In Practice, by Meredith Farkas

Our Collective Power



November 2, 2020

However, during this crisis, many library workers are unexpectedly forced to advocate for themselves. Early in the pandemic, Twitter became a vital space for workers seeking advice and support when trying to get their libraries to close or to demand adequate safety measures. I know many library workers who are fierce advocates for their patrons … Continue reading Our Collective Power



Youth Matters, by Becky Calzada, Anita Cellucci, and Courtney Lewis

Reset and Reconnect


November 2, 2020

This past summer, the American Association of School Librarians (AASL) created a document and chart titled “School Librarian Role in Pandemic Learning Conditions” to assist K–12 librarians as they encounter a variety of situations this school year. The document analyzes the five key roles that we fill—instructional partner, teacher, leader, information specialist, and program administrator—in … Continue reading Reset and Reconnect



From the Executive Director by Tracie D. Hall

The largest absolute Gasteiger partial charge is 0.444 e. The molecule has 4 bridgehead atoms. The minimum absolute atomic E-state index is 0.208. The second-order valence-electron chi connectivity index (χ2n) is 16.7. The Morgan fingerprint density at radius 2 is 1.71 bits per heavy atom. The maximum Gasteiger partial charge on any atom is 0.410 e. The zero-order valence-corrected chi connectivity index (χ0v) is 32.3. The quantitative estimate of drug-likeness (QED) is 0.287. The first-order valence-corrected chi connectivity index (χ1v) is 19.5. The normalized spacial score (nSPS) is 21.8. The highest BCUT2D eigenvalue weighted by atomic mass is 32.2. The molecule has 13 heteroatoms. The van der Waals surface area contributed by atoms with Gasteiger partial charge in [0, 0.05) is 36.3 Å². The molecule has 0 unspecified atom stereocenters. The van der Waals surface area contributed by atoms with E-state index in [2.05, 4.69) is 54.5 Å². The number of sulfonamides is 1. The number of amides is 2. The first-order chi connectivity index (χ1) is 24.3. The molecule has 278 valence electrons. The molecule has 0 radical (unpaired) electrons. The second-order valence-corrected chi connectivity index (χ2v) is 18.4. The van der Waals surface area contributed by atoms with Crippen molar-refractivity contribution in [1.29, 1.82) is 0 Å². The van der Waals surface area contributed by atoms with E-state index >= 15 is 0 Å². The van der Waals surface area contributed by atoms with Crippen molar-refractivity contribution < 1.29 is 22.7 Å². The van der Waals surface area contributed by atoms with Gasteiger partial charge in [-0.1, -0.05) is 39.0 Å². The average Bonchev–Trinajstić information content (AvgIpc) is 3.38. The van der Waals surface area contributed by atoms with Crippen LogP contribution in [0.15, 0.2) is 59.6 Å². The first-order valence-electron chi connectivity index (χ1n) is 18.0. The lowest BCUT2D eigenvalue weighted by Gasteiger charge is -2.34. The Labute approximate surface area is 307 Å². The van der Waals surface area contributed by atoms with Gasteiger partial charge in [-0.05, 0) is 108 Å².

Ending Information Redlining



November 2, 2020

In my most recent column, I called out equitable information access as a matter of social justice and questioned how ALA and its collective constituency might work even more intentionally to eradicate information poverty. I want to pick up this discussion. Let’s look at the pervasive and persistent inequities in information and digital access—and the … Continue reading Ending Information Redlining



On My Mind, by Elizabeth M. Johns

Remote Control?


September 1, 2020

My information literacy classes, like so many others, have largely shifted to video chat platforms. It was a difficult, abrupt switch, even for those of us who have taught online for years. As online learning librarians know, a lesson designed for a physical classroom cannot easily move to an online space but requires transformation for … Continue reading Remote Control?


In Practice, by Meredith Farkas

Not Beyond Critique



September 1, 2020

At the heart of this issue is vocational awe, originally defined by Fobazi Ettarh in her article “Vocational Awe and Librarianship: The Lies We Tell Ourselves,” which positions the profession as a calling and the institution as a sacred beacon of democracy. We’ve all read articles that portray libraries as “a city on a hill” … Continue reading Not Beyond Critique